Then came the life-transforming game-changer: Cleopatra and Richard Burton. The most expensive movie ever made, Liz Taylor played a starring role both on and off the screen. She became the first actress, in 1962, to charge the mind boggling fee of US $1 million! At the final cost of an alleged US $62 million, Cleopatra was “the most expensive, talked about and written up movie in the history of cinema.”  Topping it all and lending it the spice, controversy and scandal was “the most public love affair in celluloid history.” Taylor’s extra-marital, torrid romance with the married, Welsh, theatre luminary Richard Burton, had the world paparazzi invade Rome, where Cleopatra was shot, by the plane loads.

It created screaming headlines with new developments occurring/created each day, giving the studio, 20th Century Fox, the kind of free publicity money couldn’t buy. Near death and alleged suicide attempts by a distraught and madly-in-love Taylor, issues between the legally married couple, declarations, quotes, denials, all zoomed the film to become 1963’s biggest box office grosser. It ended with Liz getting closer to the canny Welshman and both becoming the hottest property in terms of star-billing and moolah. They were soon married, divorced and remarried and re-divorced! No dearth of drama for the enchanting E! 

During her Burton phase, she did the VIPs (1963), which clicked, but the big one was Edward Albee’s Who’s afraid of Virginia Woolf (1966). Putting on weight and a wig to portray a deglamorized, screeching Martha, forever battling her hubby George (Richard Burton), it was a cathartic, ground-breaking performance, which rightly fetched Taylor her second Oscar. Alas, what followed was a gradual decline, be it Dr. Faustus, Taming of the Shrew, Sandpiper or Reflections in a Golden Eye. 

With new, young actresses on the horizon, Jane Fonda and Julie Christie, leading the way, the end of the sixties really marked the end of her starry career, when she ruled the BO. Most of her subsequent films, Boom, Secret Ceremony, The Only Game in Town, flopped. Among other films, Hammersmith is Out, her tenth collaboration with Burton, fetched her good reviews and the Silver Bear for Best Actress at the Berlin Film Fest. She moved to Stage and TV, where her aura preceded her, but how long could the older fans and publicity sustain her longevity as a celebrity? She kept rolling them out with some amount of modest success. In 2002, she finally announced her retirement from acting to devote her time to other activities. In the year 2000, she was honoured with the prestigious title of a DAME by Queen Elizabeth.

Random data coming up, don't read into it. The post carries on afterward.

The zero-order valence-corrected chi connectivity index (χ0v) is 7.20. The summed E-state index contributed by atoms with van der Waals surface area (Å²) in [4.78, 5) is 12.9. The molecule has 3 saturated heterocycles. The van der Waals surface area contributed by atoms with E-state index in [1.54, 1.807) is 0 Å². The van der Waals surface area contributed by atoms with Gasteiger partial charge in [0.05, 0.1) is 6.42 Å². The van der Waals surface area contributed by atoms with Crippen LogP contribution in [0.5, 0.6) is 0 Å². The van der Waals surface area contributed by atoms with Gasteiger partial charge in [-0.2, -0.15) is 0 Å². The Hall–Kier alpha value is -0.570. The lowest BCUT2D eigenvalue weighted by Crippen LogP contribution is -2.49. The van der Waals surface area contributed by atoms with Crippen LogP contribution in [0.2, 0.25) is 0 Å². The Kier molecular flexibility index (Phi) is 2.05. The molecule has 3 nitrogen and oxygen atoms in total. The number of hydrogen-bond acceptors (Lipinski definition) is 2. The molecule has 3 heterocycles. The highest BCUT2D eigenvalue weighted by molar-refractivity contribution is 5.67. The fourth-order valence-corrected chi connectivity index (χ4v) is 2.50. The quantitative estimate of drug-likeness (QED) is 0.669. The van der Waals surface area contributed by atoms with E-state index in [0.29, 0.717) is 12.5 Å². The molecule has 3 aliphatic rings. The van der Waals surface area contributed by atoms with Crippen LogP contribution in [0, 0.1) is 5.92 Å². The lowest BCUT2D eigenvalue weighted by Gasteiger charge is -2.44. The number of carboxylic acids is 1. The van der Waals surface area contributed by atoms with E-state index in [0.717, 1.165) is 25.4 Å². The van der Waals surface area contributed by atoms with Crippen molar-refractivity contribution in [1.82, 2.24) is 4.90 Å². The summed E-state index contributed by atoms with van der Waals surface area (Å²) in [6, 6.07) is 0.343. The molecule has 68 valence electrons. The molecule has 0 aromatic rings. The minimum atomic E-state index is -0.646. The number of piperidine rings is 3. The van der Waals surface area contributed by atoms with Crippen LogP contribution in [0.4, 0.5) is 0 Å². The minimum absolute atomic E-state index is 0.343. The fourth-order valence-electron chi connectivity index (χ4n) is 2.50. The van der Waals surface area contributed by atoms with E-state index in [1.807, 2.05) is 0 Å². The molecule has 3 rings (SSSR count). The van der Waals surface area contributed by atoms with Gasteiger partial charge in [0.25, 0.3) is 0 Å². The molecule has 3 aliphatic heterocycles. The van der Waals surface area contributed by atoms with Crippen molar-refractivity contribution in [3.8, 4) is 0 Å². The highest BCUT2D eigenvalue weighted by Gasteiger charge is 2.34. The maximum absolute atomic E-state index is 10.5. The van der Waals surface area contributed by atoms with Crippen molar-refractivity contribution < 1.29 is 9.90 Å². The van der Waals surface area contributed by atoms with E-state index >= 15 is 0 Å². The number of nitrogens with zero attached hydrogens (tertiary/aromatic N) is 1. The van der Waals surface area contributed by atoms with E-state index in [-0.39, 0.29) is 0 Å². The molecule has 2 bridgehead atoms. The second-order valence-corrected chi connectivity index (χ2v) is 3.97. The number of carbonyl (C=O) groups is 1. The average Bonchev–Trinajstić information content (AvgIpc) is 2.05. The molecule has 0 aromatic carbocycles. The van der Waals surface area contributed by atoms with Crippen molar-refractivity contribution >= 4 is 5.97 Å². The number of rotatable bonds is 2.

Taylor had a finger in a number of pies: HIV AIDS activism, Fragrance and Jewellery Brands, Philanthropy. Married seven times, twice to Burton, and with a collection of jewellery that dazzled the world, Elizabeth Taylor truly was the LAST STAR. The only star to be discussed by scholars interested in the role of women in Western society, Taylor was perceived as a “pre-feminist woman” who wielded sexual power that feminism cannot explain and has tried to destroy. It is through stars like Taylor that we sense the world-disordering impact of legendary women like Delilah, Salome, Helen of Troy…

Undaunted in her flamboyant journey through life, Dame Elizabeth Taylor remained the consummate Movie Queen, Hollywood’s ageless Cleopatra, fulfilling the glorious, glamorous fantasies for all those drawn to darkened movie halls, forever wanting to reside in that magical never-never land of happy-ever-after…

Disclaimer: The views and opinions expressed in this article are those of the authors and do not necessarily reflect the official policy or position of The writers are solely responsible for any claims arising out of the contents of this article.